Lamborghini Diablo 6.0 VT
Does any car bear a more intimidating name than the Lamborghini Diablo (devil in Spanish)? That moniker suggests an unforgiving blend of V12 fury and spiky handling, but with the 6.0 VT, Lamborghini produced a satisfying, rounded supercar. Under Audi ownership, the Diablo’s jaw-dropping design was refined, and a top speed of 208mph meant the VT was never wanting for pace.
Lamborghini Murcielago LP670-4 SV
The Murcielago LP670-4 SV marked the last hurrah for the Bizzarrini V12 used in Lamborghinis since 1963, and quite a send-off it was. With more power, less weight and a set of stealthy matte black aero devices, the SV was a seriously hardcore version of the Murcielago, firing from 0-62mph in just 3.2 seconds.
Lamborghini Huracán Performante
When it was launched in 2014, the Lamborghini Huracán certainly provided the aural and visual drama we’re used to from the marque, but something was missing. That something was provided by the Performante version, which took the Huracán’s dynamics to new levels, and set off an impressive run of form with the subsequent EVO and STO models. A production-car lap record of 6:52 at the Nürburgring wasn’t half bad, either.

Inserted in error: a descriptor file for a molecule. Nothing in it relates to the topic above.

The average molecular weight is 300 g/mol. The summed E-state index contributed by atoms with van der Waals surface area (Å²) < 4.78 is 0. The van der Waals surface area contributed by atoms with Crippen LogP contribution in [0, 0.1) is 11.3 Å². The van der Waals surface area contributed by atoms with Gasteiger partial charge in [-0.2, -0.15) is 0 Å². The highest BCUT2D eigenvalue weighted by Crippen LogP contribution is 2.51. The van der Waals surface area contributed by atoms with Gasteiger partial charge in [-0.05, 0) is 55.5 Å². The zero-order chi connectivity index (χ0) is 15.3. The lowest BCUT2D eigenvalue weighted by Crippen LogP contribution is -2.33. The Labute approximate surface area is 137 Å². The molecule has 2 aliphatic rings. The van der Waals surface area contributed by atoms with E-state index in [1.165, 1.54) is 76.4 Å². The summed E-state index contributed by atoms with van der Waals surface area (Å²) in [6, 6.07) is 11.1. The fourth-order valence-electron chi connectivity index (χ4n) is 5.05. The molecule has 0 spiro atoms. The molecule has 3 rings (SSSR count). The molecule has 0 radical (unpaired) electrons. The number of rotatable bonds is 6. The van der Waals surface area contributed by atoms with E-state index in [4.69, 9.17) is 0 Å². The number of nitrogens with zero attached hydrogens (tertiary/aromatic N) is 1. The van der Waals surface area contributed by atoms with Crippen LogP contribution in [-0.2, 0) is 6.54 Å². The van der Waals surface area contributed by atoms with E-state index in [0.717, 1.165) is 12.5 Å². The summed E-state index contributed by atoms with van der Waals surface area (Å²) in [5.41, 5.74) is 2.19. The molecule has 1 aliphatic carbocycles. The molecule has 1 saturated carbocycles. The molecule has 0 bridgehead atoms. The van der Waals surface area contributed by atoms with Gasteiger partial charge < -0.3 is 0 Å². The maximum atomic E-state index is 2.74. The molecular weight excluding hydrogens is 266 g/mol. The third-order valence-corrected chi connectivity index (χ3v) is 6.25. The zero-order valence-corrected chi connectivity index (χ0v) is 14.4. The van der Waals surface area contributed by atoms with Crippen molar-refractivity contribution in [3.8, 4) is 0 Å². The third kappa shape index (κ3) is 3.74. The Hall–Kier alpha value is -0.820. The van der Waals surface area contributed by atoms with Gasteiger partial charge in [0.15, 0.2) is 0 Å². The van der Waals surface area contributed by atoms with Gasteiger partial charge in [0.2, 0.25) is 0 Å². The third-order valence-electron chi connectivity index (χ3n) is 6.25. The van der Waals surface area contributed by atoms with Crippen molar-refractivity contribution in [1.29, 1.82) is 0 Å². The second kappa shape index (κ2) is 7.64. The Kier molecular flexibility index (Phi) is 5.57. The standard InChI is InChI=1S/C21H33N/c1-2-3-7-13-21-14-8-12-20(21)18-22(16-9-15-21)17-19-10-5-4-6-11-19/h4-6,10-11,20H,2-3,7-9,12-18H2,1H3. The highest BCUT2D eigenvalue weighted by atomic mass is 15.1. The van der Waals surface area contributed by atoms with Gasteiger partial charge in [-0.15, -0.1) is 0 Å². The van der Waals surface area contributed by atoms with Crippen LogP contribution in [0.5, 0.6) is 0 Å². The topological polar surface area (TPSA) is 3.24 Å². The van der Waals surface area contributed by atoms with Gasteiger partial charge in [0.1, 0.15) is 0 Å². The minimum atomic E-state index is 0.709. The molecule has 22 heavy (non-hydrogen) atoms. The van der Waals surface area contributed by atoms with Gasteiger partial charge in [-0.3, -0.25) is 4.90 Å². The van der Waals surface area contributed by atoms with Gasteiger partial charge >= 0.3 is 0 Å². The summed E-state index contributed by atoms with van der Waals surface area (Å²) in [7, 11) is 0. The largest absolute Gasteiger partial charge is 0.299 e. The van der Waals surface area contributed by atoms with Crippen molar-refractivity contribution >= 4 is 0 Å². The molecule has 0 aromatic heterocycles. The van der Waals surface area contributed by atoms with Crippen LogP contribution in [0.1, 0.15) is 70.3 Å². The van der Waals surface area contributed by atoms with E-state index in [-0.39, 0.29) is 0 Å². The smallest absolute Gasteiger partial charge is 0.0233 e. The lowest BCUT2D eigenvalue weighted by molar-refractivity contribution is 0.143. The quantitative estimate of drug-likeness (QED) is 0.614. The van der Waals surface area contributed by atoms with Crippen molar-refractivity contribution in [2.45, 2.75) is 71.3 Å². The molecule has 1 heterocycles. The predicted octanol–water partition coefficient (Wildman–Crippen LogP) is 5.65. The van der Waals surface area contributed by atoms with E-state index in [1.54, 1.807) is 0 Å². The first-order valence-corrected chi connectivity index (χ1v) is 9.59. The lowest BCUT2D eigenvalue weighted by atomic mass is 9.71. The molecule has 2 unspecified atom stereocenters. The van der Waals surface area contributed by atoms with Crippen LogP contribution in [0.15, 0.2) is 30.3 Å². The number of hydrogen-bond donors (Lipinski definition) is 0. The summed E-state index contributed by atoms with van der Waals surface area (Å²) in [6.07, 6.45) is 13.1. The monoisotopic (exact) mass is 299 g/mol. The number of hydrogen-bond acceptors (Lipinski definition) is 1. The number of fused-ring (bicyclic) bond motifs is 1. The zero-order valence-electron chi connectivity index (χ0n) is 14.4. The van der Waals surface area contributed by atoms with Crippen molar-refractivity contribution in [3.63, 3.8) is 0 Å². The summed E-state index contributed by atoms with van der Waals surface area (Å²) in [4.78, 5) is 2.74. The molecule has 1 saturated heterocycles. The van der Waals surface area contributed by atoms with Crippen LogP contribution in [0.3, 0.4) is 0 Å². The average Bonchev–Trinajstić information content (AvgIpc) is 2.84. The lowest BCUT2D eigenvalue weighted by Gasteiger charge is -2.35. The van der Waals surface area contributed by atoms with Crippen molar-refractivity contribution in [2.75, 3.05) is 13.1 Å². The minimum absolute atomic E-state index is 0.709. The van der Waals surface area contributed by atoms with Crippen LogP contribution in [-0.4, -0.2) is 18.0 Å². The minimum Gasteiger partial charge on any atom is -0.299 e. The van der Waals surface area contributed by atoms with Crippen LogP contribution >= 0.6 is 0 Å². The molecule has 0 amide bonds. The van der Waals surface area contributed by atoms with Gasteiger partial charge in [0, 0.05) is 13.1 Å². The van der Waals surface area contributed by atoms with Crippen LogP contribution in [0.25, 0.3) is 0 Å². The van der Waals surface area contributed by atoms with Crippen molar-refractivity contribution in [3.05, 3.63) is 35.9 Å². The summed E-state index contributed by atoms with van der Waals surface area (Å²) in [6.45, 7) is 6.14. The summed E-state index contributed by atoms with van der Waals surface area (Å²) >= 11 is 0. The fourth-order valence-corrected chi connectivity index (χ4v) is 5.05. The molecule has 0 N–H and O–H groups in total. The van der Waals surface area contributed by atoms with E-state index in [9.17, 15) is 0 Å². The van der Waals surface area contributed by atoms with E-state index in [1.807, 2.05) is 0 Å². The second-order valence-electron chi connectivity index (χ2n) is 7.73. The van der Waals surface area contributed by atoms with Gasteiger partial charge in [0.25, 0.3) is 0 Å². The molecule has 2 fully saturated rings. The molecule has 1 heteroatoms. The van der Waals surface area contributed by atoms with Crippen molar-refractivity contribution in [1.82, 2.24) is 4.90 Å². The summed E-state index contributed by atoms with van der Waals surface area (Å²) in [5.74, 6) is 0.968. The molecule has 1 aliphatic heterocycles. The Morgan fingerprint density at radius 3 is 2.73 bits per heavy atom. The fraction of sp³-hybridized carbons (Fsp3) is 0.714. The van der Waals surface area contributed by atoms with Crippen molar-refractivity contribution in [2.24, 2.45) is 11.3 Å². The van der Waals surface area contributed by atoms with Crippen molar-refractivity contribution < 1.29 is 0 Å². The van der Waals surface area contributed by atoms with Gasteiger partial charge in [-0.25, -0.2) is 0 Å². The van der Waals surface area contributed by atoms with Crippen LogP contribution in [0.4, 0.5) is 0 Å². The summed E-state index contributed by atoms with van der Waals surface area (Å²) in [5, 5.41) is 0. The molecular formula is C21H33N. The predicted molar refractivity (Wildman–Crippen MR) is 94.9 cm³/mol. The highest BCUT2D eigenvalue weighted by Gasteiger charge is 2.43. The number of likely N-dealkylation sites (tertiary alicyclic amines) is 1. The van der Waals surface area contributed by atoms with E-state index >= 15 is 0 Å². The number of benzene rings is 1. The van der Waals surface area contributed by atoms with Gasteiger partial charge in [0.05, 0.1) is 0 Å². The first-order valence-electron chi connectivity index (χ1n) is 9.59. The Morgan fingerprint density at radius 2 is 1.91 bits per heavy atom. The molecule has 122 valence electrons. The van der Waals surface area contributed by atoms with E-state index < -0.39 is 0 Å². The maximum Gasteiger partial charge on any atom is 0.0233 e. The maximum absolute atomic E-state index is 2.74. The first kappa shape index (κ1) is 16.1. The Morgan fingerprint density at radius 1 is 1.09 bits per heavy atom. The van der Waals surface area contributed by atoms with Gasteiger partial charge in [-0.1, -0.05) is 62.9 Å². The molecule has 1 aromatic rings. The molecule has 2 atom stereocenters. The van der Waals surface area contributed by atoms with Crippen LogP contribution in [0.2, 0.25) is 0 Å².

Q&A: Lamborghini’s future
Interview with Francesco Cresci, EMEA regional director, Lamborghini
We took time out from driving Lamborghini’s models to speak to Europe, Middle East and Africa boss Francesco Cresci about what the future holds for the Italian brand.
Q: Electrification is on the horizon for Lamborghini. The entire range will be electrified by 2024 and we’ve already seen mild-hybrid vehicles with the Sián and new Countach. Will these new models be plug-in hybrids or self-charging hybrids?
A: “At the moment, the project is not finalised. But I can tell you that they won’t be mild-hybrid, and we are going to use the addition of electric power to improve acceleration and to improve driving dynamics. With an electric motor, you can cover torque holes of the combustion engine, making it much more exciting.”
Q: With the Urus and Huracán, we see platform and engine sharing with the wider Volkswagen Group. Given the group’s investment and research into electrification, will you utilise the knowledge and platforms from Lamborghini’s sister firms for future electrified models?
A: “We’d be crazy not to take advantage of being part of one of the world’s largest automotive groups. We’ll definitely have many kinds of platforms and other elements that we can pick from them. We’ll take what we think fits our brand and DNA. This is also a competitive advantage compared with other automotive brands.”
Q: The combustion engine is the heart of a Lamborghini. A fully electric Lamborghini will lose an element that defines the car, so how will the brand separate itself from other electric performance cars? What will make the electric model a Lamborghini?